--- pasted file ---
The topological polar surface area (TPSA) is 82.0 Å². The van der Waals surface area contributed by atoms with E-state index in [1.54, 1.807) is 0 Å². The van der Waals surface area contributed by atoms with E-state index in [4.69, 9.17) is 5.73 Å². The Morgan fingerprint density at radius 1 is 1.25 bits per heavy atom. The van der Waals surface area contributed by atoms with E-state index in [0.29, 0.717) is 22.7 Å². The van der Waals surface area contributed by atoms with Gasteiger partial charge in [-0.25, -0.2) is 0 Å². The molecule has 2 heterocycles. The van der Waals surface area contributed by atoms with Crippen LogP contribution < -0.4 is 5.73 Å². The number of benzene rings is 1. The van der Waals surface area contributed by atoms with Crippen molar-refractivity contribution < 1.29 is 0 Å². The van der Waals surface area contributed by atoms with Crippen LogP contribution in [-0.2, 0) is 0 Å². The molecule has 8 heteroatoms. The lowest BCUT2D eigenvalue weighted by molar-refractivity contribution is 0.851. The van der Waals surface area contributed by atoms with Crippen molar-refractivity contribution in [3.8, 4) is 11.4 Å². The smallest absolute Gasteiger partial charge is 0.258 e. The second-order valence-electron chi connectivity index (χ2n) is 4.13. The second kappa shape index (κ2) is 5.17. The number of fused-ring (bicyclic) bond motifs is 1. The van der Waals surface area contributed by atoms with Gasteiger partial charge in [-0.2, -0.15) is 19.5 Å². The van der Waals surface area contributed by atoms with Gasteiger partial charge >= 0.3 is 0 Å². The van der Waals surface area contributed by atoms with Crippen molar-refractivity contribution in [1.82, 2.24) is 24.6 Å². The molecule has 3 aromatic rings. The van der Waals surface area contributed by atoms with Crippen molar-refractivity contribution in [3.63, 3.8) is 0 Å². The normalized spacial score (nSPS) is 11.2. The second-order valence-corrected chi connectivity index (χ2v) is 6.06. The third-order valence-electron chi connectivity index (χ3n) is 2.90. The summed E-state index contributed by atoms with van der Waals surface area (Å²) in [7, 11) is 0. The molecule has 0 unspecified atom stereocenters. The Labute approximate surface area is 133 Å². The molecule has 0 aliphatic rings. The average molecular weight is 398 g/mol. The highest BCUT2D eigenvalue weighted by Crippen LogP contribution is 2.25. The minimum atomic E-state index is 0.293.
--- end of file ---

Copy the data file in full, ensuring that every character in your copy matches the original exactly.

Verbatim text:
The topological polar surface area (TPSA) is 82.0 Å². The van der Waals surface area contributed by atoms with E-state index in [1.54, 1.807) is 0 Å². The van der Waals surface area contributed by atoms with E-state index in [4.69, 9.17) is 5.73 Å². The Morgan fingerprint density at radius 1 is 1.25 bits per heavy atom. The van der Waals surface area contributed by atoms with E-state index in [0.29, 0.717) is 22.7 Å². The van der Waals surface area contributed by atoms with Gasteiger partial charge in [-0.25, -0.2) is 0 Å². The molecule has 2 heterocycles. The van der Waals surface area contributed by atoms with Crippen LogP contribution < -0.4 is 5.73 Å². The number of benzene rings is 1. The van der Waals surface area contributed by atoms with Crippen molar-refractivity contribution < 1.29 is 0 Å². The van der Waals surface area contributed by atoms with Crippen LogP contribution in [-0.2, 0) is 0 Å². The molecule has 8 heteroatoms. The lowest BCUT2D eigenvalue weighted by molar-refractivity contribution is 0.851. The van der Waals surface area contributed by atoms with Crippen molar-refractivity contribution in [3.8, 4) is 11.4 Å². The smallest absolute Gasteiger partial charge is 0.258 e. The second-order valence-electron chi connectivity index (χ2n) is 4.13. The second kappa shape index (κ2) is 5.17. The number of fused-ring (bicyclic) bond motifs is 1. The van der Waals surface area contributed by atoms with Gasteiger partial charge in [-0.2, -0.15) is 19.5 Å². The van der Waals surface area contributed by atoms with Gasteiger partial charge >= 0.3 is 0 Å². The van der Waals surface area contributed by atoms with Crippen molar-refractivity contribution in [1.82, 2.24) is 24.6 Å². The molecule has 3 aromatic rings. The van der Waals surface area contributed by atoms with Crippen molar-refractivity contribution in [3.63, 3.8) is 0 Å². The normalized spacial score (nSPS) is 11.2. The second-order valence-corrected chi connectivity index (χ2v) is 6.06. The third-order valence-electron chi connectivity index (χ3n) is 2.90. The summed E-state index contributed by atoms with van der Waals surface area (Å²) in [7, 11) is 0. The molecule has 0 unspecified atom stereocenters. The Labute approximate surface area is 133 Å². The molecule has 0 aliphatic rings. The average molecular weight is 398 g/mol. The highest BCUT2D eigenvalue weighted by Crippen LogP contribution is 2.25. The minimum atomic E-state index is 0.293.